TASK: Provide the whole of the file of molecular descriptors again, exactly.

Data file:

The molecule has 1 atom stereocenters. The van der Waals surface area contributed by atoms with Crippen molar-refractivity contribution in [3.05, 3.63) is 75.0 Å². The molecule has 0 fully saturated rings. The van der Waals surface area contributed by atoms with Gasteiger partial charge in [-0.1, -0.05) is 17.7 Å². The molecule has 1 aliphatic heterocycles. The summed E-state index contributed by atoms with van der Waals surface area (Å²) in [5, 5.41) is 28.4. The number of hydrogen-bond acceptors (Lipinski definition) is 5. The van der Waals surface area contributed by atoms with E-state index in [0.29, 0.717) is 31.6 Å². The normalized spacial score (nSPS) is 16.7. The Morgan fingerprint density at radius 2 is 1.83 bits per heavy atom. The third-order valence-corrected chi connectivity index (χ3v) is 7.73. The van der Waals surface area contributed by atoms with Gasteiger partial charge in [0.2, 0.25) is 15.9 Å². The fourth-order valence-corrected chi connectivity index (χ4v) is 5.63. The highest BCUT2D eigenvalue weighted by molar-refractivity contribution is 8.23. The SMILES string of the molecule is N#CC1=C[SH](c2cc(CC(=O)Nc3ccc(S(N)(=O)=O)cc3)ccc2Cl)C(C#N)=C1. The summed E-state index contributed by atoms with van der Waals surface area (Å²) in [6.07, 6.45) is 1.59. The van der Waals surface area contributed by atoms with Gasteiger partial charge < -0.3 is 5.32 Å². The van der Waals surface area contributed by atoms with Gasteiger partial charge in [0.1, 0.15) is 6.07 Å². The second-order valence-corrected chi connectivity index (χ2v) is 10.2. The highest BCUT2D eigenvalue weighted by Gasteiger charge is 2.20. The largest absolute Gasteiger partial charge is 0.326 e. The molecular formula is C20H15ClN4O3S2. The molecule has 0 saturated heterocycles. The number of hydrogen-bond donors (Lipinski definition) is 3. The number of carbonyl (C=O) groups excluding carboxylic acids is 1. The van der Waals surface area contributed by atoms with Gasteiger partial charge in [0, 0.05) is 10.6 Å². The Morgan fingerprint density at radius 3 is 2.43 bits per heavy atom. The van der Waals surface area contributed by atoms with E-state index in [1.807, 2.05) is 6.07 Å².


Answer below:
The molecule has 1 atom stereocenters. The van der Waals surface area contributed by atoms with Crippen molar-refractivity contribution in [3.05, 3.63) is 75.0 Å². The molecule has 0 fully saturated rings. The van der Waals surface area contributed by atoms with Gasteiger partial charge in [-0.1, -0.05) is 17.7 Å². The molecule has 1 aliphatic heterocycles. The summed E-state index contributed by atoms with van der Waals surface area (Å²) in [5, 5.41) is 28.4. The number of hydrogen-bond acceptors (Lipinski definition) is 5. The van der Waals surface area contributed by atoms with E-state index in [0.29, 0.717) is 31.6 Å². The normalized spacial score (nSPS) is 16.7. The Morgan fingerprint density at radius 2 is 1.83 bits per heavy atom. The third-order valence-corrected chi connectivity index (χ3v) is 7.73. The van der Waals surface area contributed by atoms with Gasteiger partial charge in [0.2, 0.25) is 15.9 Å². The fourth-order valence-corrected chi connectivity index (χ4v) is 5.63. The highest BCUT2D eigenvalue weighted by molar-refractivity contribution is 8.23. The SMILES string of the molecule is N#CC1=C[SH](c2cc(CC(=O)Nc3ccc(S(N)(=O)=O)cc3)ccc2Cl)C(C#N)=C1. The summed E-state index contributed by atoms with van der Waals surface area (Å²) in [6.07, 6.45) is 1.59. The van der Waals surface area contributed by atoms with Gasteiger partial charge < -0.3 is 5.32 Å². The van der Waals surface area contributed by atoms with Gasteiger partial charge in [0.1, 0.15) is 6.07 Å². The second-order valence-corrected chi connectivity index (χ2v) is 10.2. The highest BCUT2D eigenvalue weighted by Gasteiger charge is 2.20. The largest absolute Gasteiger partial charge is 0.326 e. The molecular formula is C20H15ClN4O3S2. The molecule has 0 saturated heterocycles. The number of hydrogen-bond donors (Lipinski definition) is 3. The number of carbonyl (C=O) groups excluding carboxylic acids is 1. The van der Waals surface area contributed by atoms with Gasteiger partial charge in [0, 0.05) is 10.6 Å². The Morgan fingerprint density at radius 3 is 2.43 bits per heavy atom. The van der Waals surface area contributed by atoms with E-state index in [1.807, 2.05) is 6.07 Å².